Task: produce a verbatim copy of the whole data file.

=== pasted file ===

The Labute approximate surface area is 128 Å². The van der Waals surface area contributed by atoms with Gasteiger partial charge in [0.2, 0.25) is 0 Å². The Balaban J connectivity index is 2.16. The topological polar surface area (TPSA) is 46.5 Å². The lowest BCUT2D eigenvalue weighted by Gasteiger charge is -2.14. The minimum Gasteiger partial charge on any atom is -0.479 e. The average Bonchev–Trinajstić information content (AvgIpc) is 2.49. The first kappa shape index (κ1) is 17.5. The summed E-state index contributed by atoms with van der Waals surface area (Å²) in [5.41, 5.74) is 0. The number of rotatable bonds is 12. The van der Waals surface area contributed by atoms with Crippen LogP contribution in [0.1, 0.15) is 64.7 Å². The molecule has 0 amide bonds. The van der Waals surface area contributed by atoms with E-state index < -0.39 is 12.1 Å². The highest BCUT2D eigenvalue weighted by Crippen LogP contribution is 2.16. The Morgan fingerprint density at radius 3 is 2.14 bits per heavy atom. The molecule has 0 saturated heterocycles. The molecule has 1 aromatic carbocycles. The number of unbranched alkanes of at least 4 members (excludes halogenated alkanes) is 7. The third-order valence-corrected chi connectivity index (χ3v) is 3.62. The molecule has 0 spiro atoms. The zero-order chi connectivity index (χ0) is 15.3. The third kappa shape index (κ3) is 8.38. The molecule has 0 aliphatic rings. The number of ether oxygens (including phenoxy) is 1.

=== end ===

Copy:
The Labute approximate surface area is 128 Å². The van der Waals surface area contributed by atoms with Gasteiger partial charge in [0.2, 0.25) is 0 Å². The Balaban J connectivity index is 2.16. The topological polar surface area (TPSA) is 46.5 Å². The lowest BCUT2D eigenvalue weighted by Gasteiger charge is -2.14. The minimum Gasteiger partial charge on any atom is -0.479 e. The average Bonchev–Trinajstić information content (AvgIpc) is 2.49. The first kappa shape index (κ1) is 17.5. The summed E-state index contributed by atoms with van der Waals surface area (Å²) in [5.41, 5.74) is 0. The number of rotatable bonds is 12. The van der Waals surface area contributed by atoms with Crippen LogP contribution in [0.1, 0.15) is 64.7 Å². The molecule has 0 amide bonds. The van der Waals surface area contributed by atoms with E-state index < -0.39 is 12.1 Å². The highest BCUT2D eigenvalue weighted by Crippen LogP contribution is 2.16. The Morgan fingerprint density at radius 3 is 2.14 bits per heavy atom. The molecule has 0 saturated heterocycles. The molecule has 1 aromatic carbocycles. The number of unbranched alkanes of at least 4 members (excludes halogenated alkanes) is 7. The third-order valence-corrected chi connectivity index (χ3v) is 3.62. The molecule has 0 spiro atoms. The zero-order chi connectivity index (χ0) is 15.3. The third kappa shape index (κ3) is 8.38. The molecule has 0 aliphatic rings. The number of ether oxygens (including phenoxy) is 1.